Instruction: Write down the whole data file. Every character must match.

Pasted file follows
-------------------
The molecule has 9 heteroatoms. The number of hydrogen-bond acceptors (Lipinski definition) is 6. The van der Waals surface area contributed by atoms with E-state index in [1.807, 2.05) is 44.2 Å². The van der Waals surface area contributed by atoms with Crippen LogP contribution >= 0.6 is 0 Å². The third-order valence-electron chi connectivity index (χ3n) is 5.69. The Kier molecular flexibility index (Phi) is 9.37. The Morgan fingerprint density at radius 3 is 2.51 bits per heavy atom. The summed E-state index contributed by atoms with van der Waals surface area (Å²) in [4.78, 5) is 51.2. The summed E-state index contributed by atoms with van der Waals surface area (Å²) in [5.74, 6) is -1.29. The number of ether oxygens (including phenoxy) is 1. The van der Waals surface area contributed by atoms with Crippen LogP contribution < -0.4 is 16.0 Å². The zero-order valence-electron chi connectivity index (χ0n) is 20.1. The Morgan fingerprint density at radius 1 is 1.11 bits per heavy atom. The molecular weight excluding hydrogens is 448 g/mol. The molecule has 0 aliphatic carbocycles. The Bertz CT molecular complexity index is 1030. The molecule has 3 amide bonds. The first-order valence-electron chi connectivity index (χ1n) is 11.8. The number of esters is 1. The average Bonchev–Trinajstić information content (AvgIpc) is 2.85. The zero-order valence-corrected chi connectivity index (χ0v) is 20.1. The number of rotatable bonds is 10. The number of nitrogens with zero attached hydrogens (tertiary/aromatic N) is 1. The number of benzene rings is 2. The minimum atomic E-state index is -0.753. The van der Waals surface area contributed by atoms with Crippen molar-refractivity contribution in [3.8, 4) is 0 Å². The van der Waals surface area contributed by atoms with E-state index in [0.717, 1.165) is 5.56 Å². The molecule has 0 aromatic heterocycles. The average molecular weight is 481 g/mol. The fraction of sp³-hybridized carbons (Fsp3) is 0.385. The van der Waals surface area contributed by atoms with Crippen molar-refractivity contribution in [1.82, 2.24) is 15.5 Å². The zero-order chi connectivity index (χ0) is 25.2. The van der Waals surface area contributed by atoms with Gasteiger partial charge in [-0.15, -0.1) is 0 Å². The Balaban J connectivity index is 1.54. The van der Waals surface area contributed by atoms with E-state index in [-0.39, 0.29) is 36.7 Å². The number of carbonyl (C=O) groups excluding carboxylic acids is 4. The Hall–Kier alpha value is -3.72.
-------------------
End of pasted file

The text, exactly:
The molecule has 9 heteroatoms. The number of hydrogen-bond acceptors (Lipinski definition) is 6. The van der Waals surface area contributed by atoms with E-state index in [1.807, 2.05) is 44.2 Å². The van der Waals surface area contributed by atoms with Crippen LogP contribution >= 0.6 is 0 Å². The third-order valence-electron chi connectivity index (χ3n) is 5.69. The Kier molecular flexibility index (Phi) is 9.37. The Morgan fingerprint density at radius 3 is 2.51 bits per heavy atom. The summed E-state index contributed by atoms with van der Waals surface area (Å²) in [4.78, 5) is 51.2. The summed E-state index contributed by atoms with van der Waals surface area (Å²) in [5.74, 6) is -1.29. The number of ether oxygens (including phenoxy) is 1. The van der Waals surface area contributed by atoms with Crippen LogP contribution < -0.4 is 16.0 Å². The zero-order valence-electron chi connectivity index (χ0n) is 20.1. The Morgan fingerprint density at radius 1 is 1.11 bits per heavy atom. The molecular weight excluding hydrogens is 448 g/mol. The molecule has 0 aliphatic carbocycles. The Bertz CT molecular complexity index is 1030. The molecule has 3 amide bonds. The first-order valence-electron chi connectivity index (χ1n) is 11.8. The number of esters is 1. The average Bonchev–Trinajstić information content (AvgIpc) is 2.85. The zero-order valence-corrected chi connectivity index (χ0v) is 20.1. The number of rotatable bonds is 10. The number of nitrogens with zero attached hydrogens (tertiary/aromatic N) is 1. The number of benzene rings is 2. The minimum atomic E-state index is -0.753. The van der Waals surface area contributed by atoms with Crippen molar-refractivity contribution in [3.8, 4) is 0 Å². The van der Waals surface area contributed by atoms with E-state index in [0.717, 1.165) is 5.56 Å². The molecule has 0 aromatic heterocycles. The average molecular weight is 481 g/mol. The fraction of sp³-hybridized carbons (Fsp3) is 0.385. The van der Waals surface area contributed by atoms with Crippen molar-refractivity contribution in [1.82, 2.24) is 15.5 Å². The zero-order chi connectivity index (χ0) is 25.2. The van der Waals surface area contributed by atoms with Gasteiger partial charge in [-0.15, -0.1) is 0 Å². The Balaban J connectivity index is 1.54. The van der Waals surface area contributed by atoms with E-state index in [-0.39, 0.29) is 36.7 Å². The number of carbonyl (C=O) groups excluding carboxylic acids is 4. The Hall–Kier alpha value is -3.72.